Born: April 19, 1931
Died: March 3, 2012
Town: Kearny, New Jersey
Alexander Webster was born April 19, 1931 in Kearny. Alex grew up in Kearny and starred for the Kearny High football team. He was recruited by North Carolina State head coach Beattie Feathers, the first player to rush for 1,000 yards in the NFL. Alex played running back for the Wolfpack varsity from 1950 to 1952. A bruising runner, he stood 6–4 and weighed over 220 pounds. Big Red was a difficult man to bring down.
Alex turned his attention toward a pro career, but after being drafted in the 11th round by the Washington Redskins he decided to try his luck in Canada. He played for the Montreal Alouettes for two seasons. In 1954, he was an All-Star. That season he teamed with Joey Pal and Hall Patterson to help Montreal reach the Grey Cup. They were upset 26–25 in an exciting game that turned on a 90-yard fumble return by CFL legend Jackie Parker.
In 1955, Alex returned to his old stomping grounds and made the New York Giants. He was the team’s leading ground gainer as a rookie, sharing the backfield with Frank Gifford, Mel Triplett and quarterback Charlie Conerley. The Webster-Gifford duo was one of the most formidable one-two punches in NFL history. Alex was the battering ram, while Frank was the glamour guy with the speed and moves.
When it came to enjoying their celebrity, however, it was Alex who attracted the attention. He was a inveterate night owl and a heavy smoker. Teammates marveled that he was able to make it through a quarter, much less an entire game. Alex had a serious side, of course. He was a student of the game, and also a founding member of the NFL Players Association.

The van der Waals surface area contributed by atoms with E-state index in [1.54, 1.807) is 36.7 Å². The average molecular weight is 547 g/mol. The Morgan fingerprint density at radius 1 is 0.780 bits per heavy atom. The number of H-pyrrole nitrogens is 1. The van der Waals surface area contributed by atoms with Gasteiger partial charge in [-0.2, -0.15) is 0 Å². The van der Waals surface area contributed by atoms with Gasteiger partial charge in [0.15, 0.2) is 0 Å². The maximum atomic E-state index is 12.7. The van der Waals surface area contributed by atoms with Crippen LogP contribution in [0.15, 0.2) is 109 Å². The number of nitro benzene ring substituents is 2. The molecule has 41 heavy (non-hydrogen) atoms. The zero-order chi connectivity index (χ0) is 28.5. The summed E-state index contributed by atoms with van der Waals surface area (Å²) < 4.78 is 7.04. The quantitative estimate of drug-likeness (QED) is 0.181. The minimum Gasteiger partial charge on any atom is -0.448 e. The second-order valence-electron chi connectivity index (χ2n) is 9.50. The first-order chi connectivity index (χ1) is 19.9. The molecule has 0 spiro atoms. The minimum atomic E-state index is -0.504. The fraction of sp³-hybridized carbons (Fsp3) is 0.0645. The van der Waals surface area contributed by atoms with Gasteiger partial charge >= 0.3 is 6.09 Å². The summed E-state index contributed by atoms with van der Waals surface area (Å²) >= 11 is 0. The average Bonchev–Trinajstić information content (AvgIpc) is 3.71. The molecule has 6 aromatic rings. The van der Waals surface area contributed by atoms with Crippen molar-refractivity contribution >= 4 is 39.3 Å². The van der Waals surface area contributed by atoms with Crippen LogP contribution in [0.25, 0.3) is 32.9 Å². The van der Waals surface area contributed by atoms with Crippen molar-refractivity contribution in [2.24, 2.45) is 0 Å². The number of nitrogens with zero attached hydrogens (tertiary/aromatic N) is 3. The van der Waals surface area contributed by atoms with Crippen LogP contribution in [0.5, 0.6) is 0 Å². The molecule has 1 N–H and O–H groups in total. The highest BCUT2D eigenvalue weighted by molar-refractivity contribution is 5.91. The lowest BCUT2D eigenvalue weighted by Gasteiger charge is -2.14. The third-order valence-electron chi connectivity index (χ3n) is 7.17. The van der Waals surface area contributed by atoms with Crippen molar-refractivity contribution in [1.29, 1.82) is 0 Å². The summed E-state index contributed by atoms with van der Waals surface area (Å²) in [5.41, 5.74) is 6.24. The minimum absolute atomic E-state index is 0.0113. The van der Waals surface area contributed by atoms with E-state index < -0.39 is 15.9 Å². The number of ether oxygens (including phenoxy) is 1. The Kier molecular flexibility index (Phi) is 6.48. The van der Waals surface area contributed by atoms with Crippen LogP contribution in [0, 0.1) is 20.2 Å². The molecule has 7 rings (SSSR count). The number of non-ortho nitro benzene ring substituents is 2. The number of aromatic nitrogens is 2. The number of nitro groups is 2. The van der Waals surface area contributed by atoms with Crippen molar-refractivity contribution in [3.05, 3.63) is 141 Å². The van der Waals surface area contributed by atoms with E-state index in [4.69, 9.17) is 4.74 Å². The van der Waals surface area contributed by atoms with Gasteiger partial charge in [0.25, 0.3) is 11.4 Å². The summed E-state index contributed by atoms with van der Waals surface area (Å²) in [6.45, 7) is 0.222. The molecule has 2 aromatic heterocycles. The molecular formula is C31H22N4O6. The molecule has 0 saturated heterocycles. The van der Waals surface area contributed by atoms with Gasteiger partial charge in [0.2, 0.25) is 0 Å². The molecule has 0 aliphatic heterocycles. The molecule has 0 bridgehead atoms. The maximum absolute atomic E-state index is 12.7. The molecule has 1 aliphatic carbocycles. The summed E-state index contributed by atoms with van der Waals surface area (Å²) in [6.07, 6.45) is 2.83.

Alex was named Second-Team All-Pro in 1955 and 1956. In 1956, the Giants won the NFL Championship. In the title game against the Bears, Alex gained 27 yards on the ground and added 75 more yards on five pass receptions.
Alex continued to be a key part of the Giants’ backfield into the 1960s. He was picked to play in the Pro Bowl in 1958 and again in 1961. His best season was 1961, when he rushed for 928 yards and averaged nearly five yards per carry. He also caught 26 passes out of the backfield. Alex retired after the 1964 season with 4,638 career rushing yards. He scored a total of 56 touchdowns as a runner and receiver.
Alex took an assistant’s job with the Giants under Allie Sherman. In 1969, Sherman was shown the door and Alex was tabbed to replace him. Alex led the Giants through some lean years, registering just one winning record in five years at the helm. In 1970, with Fran Tarkenton calling the signals, Ron Johnson piling up ground yardage and four receivers with 40+ catches, the Giants went 9–5 and missed the playoffs by one win. Alex was named NFL Coach of the Year. He resigned after the 1973 campaign, when the Giants went 2–11–1.
After doing color on Giants broadcasts for a few years, Alex moved to Florida with his wife Louise in the 1980s. He worked as a salesman and owned a couple of restaurants before retiring in the late 1990s. The cigarette smoking eventually caught up with Alex, who has battled lung disease in recent years. He passedf away in 2012 at the age of 80.